"Well, is it the 20 or the 3?" I ask. Totally bewildered now, her face creases and she looks down. Hurriedly, I rack my brains. "Do you know about tens and units?" Her face clears. She nods yes. "Would you put 20 in the tens column or the units column?"
"Tens," she whispers.
"Good girl!" I boom heartily, causing her to flinch back in her chair. "So," I go on, with cautious optimism, "Where would you put 3?"
"Units?" - very doubtfully.
"Good. So - how do you write 23?" "Don't know."
I start again, with some coloured plastic bits and bobs. As we go doggedly on, it starts to feel as if Millie really does understand the principle of writing down numbers in columns. What she doesn't grasp, or, perhaps, doesn't like, is the way you can take apart and reconnect all the numbers. This kind of promiscuity numbers go in for, the wanton way in which 20 will meet up with 3 and straightaway become 23 and then, without a moment's hesitation, break hands and go back to being just 20 and 3 again, is not at all to her taste.
Is this, I wonder in the kind of half-mad dissociation which sometimes overcomes me in the classroom, because her father died when she was very young and she hates breakings up? Or is it because she is a very kind-hearted girl who finds it difficult to complain even when the class terror pretends he is Dracula and bites her?
Or does she just not grasp number: not place value, not the two operations so far attempted, but number itself?
Perhaps we need an intermediate concept between the counting activities of the reception class and this year's manipulation of numbers.
Of course, it is clear that some children can abstract for themselves this commutative property of number and they are the ones we say have "an aptitude for maths". Then there are those who can scarcely rely on their counting skills. But for a large middling group, like Millie, there seems to be a barrier which timidity or cast of mind forbids them to cross. This is a pity, because for all the talk about "using and applying maths in the real world", maths is about abstraction and relation and not about how many pieces of pie there are - although how many pieces of pie there are is something to do with maths.
Millie and I agree on how to write 23 but I hold back on seeing if she can also write 33. Meantime Eddie, who has been listening quietly, holds up his paper. "See, Miss," he says. "One hundred and twenty three. Same as 1,2, 3. Why?"
I gulp. I think I need some of those intermediate concepts. "Well," I begin, "you know about making a list?" He shook his head. Shall I go off on "making a list"? No, we're doing maths. So, "How do we know it's a hundred?"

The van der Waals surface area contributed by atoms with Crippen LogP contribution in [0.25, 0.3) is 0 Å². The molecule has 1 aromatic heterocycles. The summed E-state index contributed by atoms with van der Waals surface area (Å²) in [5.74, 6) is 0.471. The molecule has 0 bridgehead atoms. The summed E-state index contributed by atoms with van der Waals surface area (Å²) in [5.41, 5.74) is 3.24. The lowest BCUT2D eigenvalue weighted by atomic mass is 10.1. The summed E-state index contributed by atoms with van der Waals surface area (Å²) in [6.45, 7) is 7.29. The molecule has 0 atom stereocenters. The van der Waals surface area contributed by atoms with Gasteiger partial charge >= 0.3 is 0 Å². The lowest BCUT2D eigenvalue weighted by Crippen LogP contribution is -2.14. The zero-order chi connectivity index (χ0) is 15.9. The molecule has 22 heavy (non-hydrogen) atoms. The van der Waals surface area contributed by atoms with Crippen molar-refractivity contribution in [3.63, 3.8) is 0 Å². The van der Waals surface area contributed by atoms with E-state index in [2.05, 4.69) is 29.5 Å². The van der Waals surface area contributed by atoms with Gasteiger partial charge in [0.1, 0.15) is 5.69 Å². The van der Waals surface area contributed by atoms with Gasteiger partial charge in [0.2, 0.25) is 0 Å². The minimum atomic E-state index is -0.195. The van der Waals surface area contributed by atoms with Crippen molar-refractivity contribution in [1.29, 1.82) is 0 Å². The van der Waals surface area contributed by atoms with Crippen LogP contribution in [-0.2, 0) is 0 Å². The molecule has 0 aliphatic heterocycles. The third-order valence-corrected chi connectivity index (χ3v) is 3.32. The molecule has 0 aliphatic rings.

He looks at me as if I'm two digits short of an answer. "Because it's in the hundreds column."
"Good," I say enthusiastically, "Good." Where do I go from here? "So, we know it's a hundred because it has numbers in the other columns after it."
He gives me a funny look just as I realise that the list "1,2,3" also has two numbers after the 1. Fortunately, the bell rings as I am struggling to formulate some answer relating to setting out, punctuation and context. It takes me all the way home to realise that I, too, find the ability of numbers to metamorphose into other numbers deeply unsettling. I want there to be answers. But, actually, there are only manipulations and relations: a truth about maths which Eddie, aged six, enjoys and which Millie and I find scary. Is it coincidence that we are both female?
Bob Jelley is head of St Giles Middle School, Warwickshire. Always keen on children's writing and books for children, his best lessons invariably come under the general heading of English.
"My real favourite is a straight crib from Sandy Brownjohn. She did a course in Warwickshire some years ago and it changed my English teaching completely, " he says. "The lesson is intended to inspire the children to write about the making of a shadow. What it does really is introduce pupils to the idea of moving from concrete to abstract ideas.
"You start by talking about shadows they might know of - famous ones such as the one in Peter Pan, where the Nurse pulls the window down and cut's Peter's shadow off. There's also an interesting shadow idea in Ursula Le Guin's A Wizard of Earthsea.
"Then you talk about the quality of shadows, and with luck someone will start to let their imagination go. They might say that a shadow has to be flexible, and it has to be able to grow and shrink quickly - perhaps as you pass a street light.
"It also has to be a good mimic, because it copies everything that you do. The children start with concrete, physical properties - that because it's black for example, it would need to be made from tar or black paper.
"After a while you start to move into more abstract ideas - and someone will say that a shadow is fast moving for example, like the dark breast of a cheetah, or that a shadow is able to change quickly, like a dream. Always, you see, there's this move from the real to the abstract.
"Then when you have these ingredients, you talk about how ingredients are mixed together. You'll ask for words and phrases from recipes - 'weigh in a little ofI' 'fold gently inI' 'a shake of...' "They do their writing then - 'The making of a shadow' , and perhaps you let them draw silhouettes on black paper and stick them to their work. I'd do this lesson with Year 5 or 6 - perhaps it works best with Year 5.
"Sandy Brownjohn's books and ideas are pure magic. They introduced me, for example, to the idea of teaching children to write in different poetic forms such as haiku, and I find that they really do assimilate these and produce them later when they are able to choose their own forms."
u Sandy Brownjohn's To Rhyme or Not to Rhyme is published by Hodder Stoughton Educational, Pounds 11.99. Her new book of poems for children, Both Sides of the Cat Flap, will be published by Hodder's Children's Books in July.